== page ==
These are the original news articles from Flight International regarding the Delta order for DC-10's plus the transfer to United in 1972.
Delta Airlines, the US domestic operatorwith 25 TriStars on order, struck abitter blow at the hopes of Lockheed
and Rolls-Royce on March 18 when itannounced an order for five McDonnellDouglas DC-lOs and options on a
further three. The airline is in ahealthy financial state (it declared a$40 million profit during 1970) and since news of the Rolls-Royce debacle first broke had been regarded as theleast committed of the TriStar customers.
Advance payments on itsTriStars amount to $34 m i l l i on(£14-2 million), compared with about
$100 million (£41-7 million) which TWA has invested. Delta has taken out an insurance policy by ordering the
DC-lOs, which will be delivered between the autumn of 1972 and early in1973. At a cost of around $15 million
(£6-25 million) apiece, they will ensure its competitive position. Delta's first TriStar was due to be delivered
at the end of this year.Lockheed has not finally lost out on the deal because the Delta contract
with them is being maintained and the airline is continuing with the discussions over the engine problem.
Eastern Airlines, which has 37 TriStarson order, has publicly affirmed its faith in the aircraft, and consequently
in Lockheed, in a statementlast Friday.
DELTA STAYS WITH TRISTAR
RIGHTS held by Delta to buy five DC-lOs, worth $90million, from McDonnell Douglas have been transferred to
United. The agreement—reached on June 5—is subject to CAB approval and is such that upon delivery to United the
aircraft will be leased immediately to Delta for about two and-a-half years. Delta will operate the DC-lOs until
deliveries of its Lockheed TriStars are well under way.According to Edward E. Carlson, president of United,
purchase of the DC-lOs will not require new financing arrangements to be made. David C. Garrett, president of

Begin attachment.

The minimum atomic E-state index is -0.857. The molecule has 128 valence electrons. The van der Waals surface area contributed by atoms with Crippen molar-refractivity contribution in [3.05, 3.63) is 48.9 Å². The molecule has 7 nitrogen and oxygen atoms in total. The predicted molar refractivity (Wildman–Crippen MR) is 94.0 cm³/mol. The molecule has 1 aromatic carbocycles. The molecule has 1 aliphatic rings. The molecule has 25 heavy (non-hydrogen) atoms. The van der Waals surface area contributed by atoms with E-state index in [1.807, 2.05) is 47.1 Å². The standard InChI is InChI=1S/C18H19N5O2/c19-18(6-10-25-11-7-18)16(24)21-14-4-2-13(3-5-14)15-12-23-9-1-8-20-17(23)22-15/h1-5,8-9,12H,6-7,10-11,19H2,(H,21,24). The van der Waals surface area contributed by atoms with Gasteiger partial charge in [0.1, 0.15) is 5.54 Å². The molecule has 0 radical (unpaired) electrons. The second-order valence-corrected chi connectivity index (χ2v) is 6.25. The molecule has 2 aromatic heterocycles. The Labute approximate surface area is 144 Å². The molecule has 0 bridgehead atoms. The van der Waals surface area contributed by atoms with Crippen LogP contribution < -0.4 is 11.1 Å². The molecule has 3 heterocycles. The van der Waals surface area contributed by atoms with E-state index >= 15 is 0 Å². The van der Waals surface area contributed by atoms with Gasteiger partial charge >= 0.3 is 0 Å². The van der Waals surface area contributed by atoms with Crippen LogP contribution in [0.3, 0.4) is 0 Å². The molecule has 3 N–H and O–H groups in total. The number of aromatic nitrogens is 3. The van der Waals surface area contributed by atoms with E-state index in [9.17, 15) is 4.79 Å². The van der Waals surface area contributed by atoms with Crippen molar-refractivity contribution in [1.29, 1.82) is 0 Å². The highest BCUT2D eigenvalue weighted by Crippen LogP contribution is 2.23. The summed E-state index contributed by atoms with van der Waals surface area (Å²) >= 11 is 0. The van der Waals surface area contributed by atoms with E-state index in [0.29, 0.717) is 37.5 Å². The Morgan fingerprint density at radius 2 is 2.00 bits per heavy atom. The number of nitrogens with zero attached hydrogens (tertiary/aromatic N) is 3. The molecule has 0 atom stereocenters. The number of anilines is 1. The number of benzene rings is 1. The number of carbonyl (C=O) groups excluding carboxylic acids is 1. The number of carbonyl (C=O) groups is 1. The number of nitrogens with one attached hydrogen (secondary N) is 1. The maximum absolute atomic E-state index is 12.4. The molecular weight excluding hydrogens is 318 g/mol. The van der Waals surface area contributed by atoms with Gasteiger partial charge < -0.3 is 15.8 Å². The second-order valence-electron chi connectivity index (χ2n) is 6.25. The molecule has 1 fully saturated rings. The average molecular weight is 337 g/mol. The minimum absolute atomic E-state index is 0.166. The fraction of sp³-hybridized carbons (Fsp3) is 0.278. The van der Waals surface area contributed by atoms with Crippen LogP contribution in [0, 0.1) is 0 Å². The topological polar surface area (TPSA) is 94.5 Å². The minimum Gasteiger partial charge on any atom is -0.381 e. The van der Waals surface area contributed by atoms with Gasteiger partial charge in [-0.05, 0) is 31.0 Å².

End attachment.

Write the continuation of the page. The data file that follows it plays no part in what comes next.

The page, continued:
Delta, notes that the DC-lOs were ordered a year ago"primarily as protection against delay in delivery of the
TriStars." He says: "Since Lockheed's financial problems now appear solved, Delta will continue with its intention
to buy 24."The five DC-lOs will be delivered in Delta colours. One will be received in October of this year, two in November and two early in 1973. All the aircraft will be returned to United in April and May 1975.
United recently exercised its only remaining options tobuy seven DClOs. By the end of this summer the company will have 15 in scheduled service, with 22 to follow over the next three years. This will bring United's DC-10 fleet
to a total of 37, which compares with its original order for30, plus 30 options.
Again, there is more to this then we will ever know. A paragraph from another Flight International article at the time the DC-10 started revenue service states:
"The eight orders which United dropped were made up by Delta, which signed a "letter of intent" with McDonnell Douglas covering five orders and three options. Delta was of course insuring itself against the possible collapse ofthe TriStar. The airline was the most doubtful of the TriStar customers from the Lockheed/Rolls-Royce point ofview, and had voiced its doubts about the aircraft in public soon after the Rolls-Royce collapse. But it was the only airline actually to shift its allegiance, if only in part, to the other side. With the TriStar situation brighter the future of the Delta DC-IOs must remain in doubt; no airline could welcome the prospect of a fleet incorporating three wide-body types."
Just seems strange that United cancels 8 DC-10's and Delta then picks up these 8 slots. Then, within a year United gets these 8 slots back through a lease agreement with Delta. What I would like to know is, who's specs were these five jets built to, Delta's or United's?